"On a couple of channels they said Panama."

Hmm. Well, the honking has petered out, so I thought you'd want to celebrate with a piece of chocolate cake.

"I'm definitely ready for that. I thought you were going to bring me leftovers from your lunch. What happened to you?"

They sent someone to tell me that classes had been cancelled. One of our students was killed this morning. So I took a walk. Then I stopped in an Internet cafe to see if there was commentary on the web from other countries. When I read in aporrea that the armed forces had withdrawn their support of the president, I figured it was over, that the government had fallen. So I went for the cake and some cheese. Couldn't get any bread. All of the shops around here are either closed or are closing. So what's the situation now?

"There are a lot of folks calling for the congress to go out, too. It seems the vice-president is being sworn in, and elections are up in the air."

Well, it's been the only excitement since we got here. And we couldn't even participate. But at least the Quiteños decided to throw the bum out.

"Time to turn our attention to other problems, if you ask me. Oops, just a minute. Did you hear someone just mention the possibilityof his going to Venezuela?"

On the t.v. screen a helicopter approaches a small white military plane on a rain-soaked airstrip.

If he goes to Venezuela there will be no doubt that he is no Hugo Chavez, but my money's on Panama. It's a tradition, after all. And ex-president Bucaram just got back from about 9 years of exile there.

"It doesn't matter. What matters is whether the indigenous people will really have a place in the NEXT government here in Bananalandia."

While you're working on that, Rave, give some thought to what to do about the election of The Grand Inquisitor as pope.

"Ratzinger--er pope Benedict XVI? The nazi who silenced Leonardo Boff, Hans Kung, your friend Matthew Fox and others? What to do is hope he dies quickly. He's 78, after all. There's a real hue and cry in this hemisphere against him. Even THE SEATTLE TIMES, not exactly a leftist paper, editorialized against him today. Both Boff and Kung indicated their disappointment. I didn't see anything from Matt Fox. In Africa and South America a pall has fallen over the scene."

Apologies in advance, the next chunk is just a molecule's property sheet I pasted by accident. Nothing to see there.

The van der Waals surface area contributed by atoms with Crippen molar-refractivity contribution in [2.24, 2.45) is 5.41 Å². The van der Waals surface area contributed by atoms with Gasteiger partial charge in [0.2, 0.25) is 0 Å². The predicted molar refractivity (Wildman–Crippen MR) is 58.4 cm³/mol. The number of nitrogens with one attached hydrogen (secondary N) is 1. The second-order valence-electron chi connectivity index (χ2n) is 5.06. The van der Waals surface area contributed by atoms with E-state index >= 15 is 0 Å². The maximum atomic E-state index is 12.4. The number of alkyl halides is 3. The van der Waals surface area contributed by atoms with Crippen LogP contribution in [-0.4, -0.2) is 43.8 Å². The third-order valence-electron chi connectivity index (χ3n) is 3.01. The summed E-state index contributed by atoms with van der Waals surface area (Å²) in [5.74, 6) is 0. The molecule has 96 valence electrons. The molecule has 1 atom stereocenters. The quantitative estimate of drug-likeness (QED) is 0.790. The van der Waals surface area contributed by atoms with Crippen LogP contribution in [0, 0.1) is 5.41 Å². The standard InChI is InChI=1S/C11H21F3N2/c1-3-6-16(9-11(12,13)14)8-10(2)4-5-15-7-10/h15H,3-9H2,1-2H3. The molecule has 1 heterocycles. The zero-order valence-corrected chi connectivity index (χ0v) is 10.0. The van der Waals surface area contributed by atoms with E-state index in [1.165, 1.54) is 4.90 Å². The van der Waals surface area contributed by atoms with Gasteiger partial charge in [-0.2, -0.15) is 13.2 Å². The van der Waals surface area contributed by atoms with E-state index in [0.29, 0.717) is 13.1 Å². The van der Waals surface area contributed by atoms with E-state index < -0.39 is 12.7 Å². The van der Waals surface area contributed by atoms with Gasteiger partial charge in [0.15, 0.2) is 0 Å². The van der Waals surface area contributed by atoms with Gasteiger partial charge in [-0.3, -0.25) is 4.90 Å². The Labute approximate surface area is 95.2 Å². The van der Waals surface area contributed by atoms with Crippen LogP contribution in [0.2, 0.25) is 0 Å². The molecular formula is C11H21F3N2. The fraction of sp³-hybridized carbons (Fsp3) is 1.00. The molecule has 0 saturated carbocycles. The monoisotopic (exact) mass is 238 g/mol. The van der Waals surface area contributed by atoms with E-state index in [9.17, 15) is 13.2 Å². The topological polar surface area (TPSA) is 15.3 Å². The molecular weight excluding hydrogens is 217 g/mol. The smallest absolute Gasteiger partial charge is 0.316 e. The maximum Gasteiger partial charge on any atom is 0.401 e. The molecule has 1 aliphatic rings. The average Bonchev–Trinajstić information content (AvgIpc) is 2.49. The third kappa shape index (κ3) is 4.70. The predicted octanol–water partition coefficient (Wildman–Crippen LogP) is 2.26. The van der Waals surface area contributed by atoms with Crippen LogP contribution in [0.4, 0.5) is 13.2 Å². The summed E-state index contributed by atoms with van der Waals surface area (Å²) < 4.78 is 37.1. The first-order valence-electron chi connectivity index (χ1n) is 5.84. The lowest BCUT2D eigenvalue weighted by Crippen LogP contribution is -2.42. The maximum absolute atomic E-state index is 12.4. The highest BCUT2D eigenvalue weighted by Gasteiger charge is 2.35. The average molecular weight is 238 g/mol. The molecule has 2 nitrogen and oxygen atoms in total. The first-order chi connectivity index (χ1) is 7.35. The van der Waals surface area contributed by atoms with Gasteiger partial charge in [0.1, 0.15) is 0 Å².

I'm sure the Opus Dei types are cheering, though.

"You bet. In Foxilandia--er Mexico--Fox is sending Martita to the Vatican to be a cheerleader."

On t.v., the shout of "Que se vayan todos" (Everybody, get out) continue in the streets of Quito. But the rain is letting up.

"Que se vayan todos a la chingada: Gutierrez, Vicente Fox, Martita, Pope Ratzo, the Bush Gang...."

Very optimistic scenario, Rave.

"Hey, I want to live into my eighties. Do you think the place where you bought the cake is still open?"

Governments come and go, but Raven's stomach soldiers on.

When I come in Raven is lying on his back on the table with is eyes closed and his feet in the air.

Rave, what's going on? Is this a new meditation technique?

He opens one beady eye.

"I should be so lucky as to be transported to an ashram in rural India--where the cows poop impunely and there are NO cars!"

I noticed that they began honking again a few hours ago when I was going to the bakery.

"Did you happen to stop at a travel agency?"

No, Rave. I'm sorry. I was just trying to get a few provisions before I went to class.

"Don't these folks know that between noise pollution and an incompetent president there is very little to choose?"

It's pretty low consciousness, I'll grant you that. But they did put up a pretty nice website to protest. Probably nobody here is visiting it, though. I saw the link on the Venezuela site.

"Of course they're not visiting it! If they were visiting the website, they wouldn't all be in the streets burning up fossil fuel and HONKING!"

Raven rolls over and inches toward the computer.

"Did you write down the site?"

I hand him my notebook, open to the correct page, and turn on the t.v.

Protestors are barely visible behind the clouds of tear gas.

In the Congress, several guys are demanding that the president be tried politically for incompetent.

"For being no Hugo Chávez", Rave opines.

Indigenous men and women in hats speak to the reporter in halting Spanish. One very articulate leader indicates the need for indigenous representation in the Supreme Court.

Raven is cackling to himself in front of the screen.